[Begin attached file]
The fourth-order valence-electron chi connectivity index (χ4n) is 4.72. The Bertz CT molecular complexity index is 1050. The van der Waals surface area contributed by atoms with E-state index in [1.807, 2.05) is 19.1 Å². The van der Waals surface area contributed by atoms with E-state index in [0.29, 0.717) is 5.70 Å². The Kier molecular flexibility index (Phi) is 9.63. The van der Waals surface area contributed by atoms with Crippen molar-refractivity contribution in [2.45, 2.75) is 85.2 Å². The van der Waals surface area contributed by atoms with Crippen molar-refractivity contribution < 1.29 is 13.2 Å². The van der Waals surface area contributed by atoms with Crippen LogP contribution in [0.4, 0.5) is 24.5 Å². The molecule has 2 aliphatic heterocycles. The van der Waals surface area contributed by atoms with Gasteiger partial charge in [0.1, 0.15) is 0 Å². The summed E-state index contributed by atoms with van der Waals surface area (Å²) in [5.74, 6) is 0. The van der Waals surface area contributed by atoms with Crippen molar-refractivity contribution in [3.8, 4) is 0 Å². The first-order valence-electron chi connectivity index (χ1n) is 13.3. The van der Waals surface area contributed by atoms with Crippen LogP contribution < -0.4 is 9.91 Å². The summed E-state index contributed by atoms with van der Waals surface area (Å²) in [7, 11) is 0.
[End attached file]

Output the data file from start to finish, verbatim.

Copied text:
The fourth-order valence-electron chi connectivity index (χ4n) is 4.72. The Bertz CT molecular complexity index is 1050. The van der Waals surface area contributed by atoms with E-state index in [1.807, 2.05) is 19.1 Å². The van der Waals surface area contributed by atoms with E-state index in [0.29, 0.717) is 5.70 Å². The Kier molecular flexibility index (Phi) is 9.63. The van der Waals surface area contributed by atoms with Crippen molar-refractivity contribution in [2.45, 2.75) is 85.2 Å². The van der Waals surface area contributed by atoms with Crippen molar-refractivity contribution < 1.29 is 13.2 Å². The van der Waals surface area contributed by atoms with Crippen LogP contribution in [0.4, 0.5) is 24.5 Å². The molecule has 2 aliphatic heterocycles. The van der Waals surface area contributed by atoms with Gasteiger partial charge in [0.1, 0.15) is 0 Å². The summed E-state index contributed by atoms with van der Waals surface area (Å²) in [5.74, 6) is 0. The van der Waals surface area contributed by atoms with Crippen molar-refractivity contribution in [3.8, 4) is 0 Å². The first-order valence-electron chi connectivity index (χ1n) is 13.3. The van der Waals surface area contributed by atoms with Crippen LogP contribution < -0.4 is 9.91 Å². The summed E-state index contributed by atoms with van der Waals surface area (Å²) in [7, 11) is 0.